Mr MAKIN - It would not do any harm if such important appointments were made by the people - if these chairmen were elected just as we are elected to this House.

Mr Jowett - This Government claims to represent the people, because it is the Government in office.

Mr MAKIN - If the members of the Country party had done what might have been reasonably expected of them, the present Government would not now be in a position to claim that they represent anything like the opinions of the people of the country.

Mr Austin Chapman - Would you have trusted their successors to make the appointments ?

Mr MAKIN - Prom what we have seen since the inception of this particular Parliament, I am afraid that the Country party is almost impossible, and that we on this side, and those whom we represent, can look for little from them, so far as concerns the conservation and preservation of the interests of the working classes.

Mr ROBERT COOK (INDI, VICTORIA) - That is only your opinion.

Mr MAKIN - It is not only my opinion, but the opinion of the great bulk of the community whom we represent; indeed, it almost appears as if there is some honorable understanding between the Government and the Country party when it comes to a vital issue.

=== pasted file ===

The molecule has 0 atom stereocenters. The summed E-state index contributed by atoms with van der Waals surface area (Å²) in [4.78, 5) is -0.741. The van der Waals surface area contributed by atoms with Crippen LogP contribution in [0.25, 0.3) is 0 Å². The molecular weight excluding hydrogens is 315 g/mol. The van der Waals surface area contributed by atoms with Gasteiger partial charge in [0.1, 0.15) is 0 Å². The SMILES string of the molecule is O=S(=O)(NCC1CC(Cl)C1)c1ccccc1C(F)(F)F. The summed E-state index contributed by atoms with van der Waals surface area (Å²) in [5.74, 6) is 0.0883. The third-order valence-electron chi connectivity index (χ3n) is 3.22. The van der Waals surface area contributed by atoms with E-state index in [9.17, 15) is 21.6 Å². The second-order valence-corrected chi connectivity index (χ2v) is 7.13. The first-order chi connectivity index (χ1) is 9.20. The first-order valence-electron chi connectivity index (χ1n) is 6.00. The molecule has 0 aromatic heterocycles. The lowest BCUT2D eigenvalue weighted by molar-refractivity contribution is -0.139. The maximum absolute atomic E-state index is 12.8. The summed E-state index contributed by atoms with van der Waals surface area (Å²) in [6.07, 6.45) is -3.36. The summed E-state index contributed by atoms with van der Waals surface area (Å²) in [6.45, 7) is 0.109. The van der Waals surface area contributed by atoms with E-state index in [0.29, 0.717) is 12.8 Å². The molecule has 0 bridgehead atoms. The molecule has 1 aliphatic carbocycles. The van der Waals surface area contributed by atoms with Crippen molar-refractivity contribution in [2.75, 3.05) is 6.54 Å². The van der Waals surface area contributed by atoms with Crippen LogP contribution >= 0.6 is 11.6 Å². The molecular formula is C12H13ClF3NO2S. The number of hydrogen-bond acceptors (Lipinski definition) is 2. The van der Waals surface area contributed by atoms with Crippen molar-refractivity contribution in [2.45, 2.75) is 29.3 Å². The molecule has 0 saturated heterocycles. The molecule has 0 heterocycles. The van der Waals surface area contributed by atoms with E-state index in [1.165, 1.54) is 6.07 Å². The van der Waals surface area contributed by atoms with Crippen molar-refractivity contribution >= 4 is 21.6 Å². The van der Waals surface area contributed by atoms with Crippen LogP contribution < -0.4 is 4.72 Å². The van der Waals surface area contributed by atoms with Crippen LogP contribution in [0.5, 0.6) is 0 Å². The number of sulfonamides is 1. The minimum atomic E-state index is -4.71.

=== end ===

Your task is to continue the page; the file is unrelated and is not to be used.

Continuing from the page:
Mr Jowett - Do you say "honorable?"

Mr MAKIN - It would be distinctly unparliamentary for me to suggest any other term. A similar Bill to this was introduced in New Zealand just recently with a view to overcoming some trouble that was threatening in the coal industry there; but I believe that it has not provided the desired industrial balm. Then, again, the idea suggested in the Bill is not a new one, seeing that President Wilson introduced a somewhat similar measure in the United States of America during the period of the war; and we know how hopeless things became in America from an industrial stand-point. What is required is some means by which the prices of commodities and the necessaries of life can be fixed at the same time as are wages and conditions. It has been proved that no sooner does the working man obtain an improvement in his wages and conditions, than the advantage is taken away from him owing to the manner in which the cost of living is increased by the commercial institutions of the country.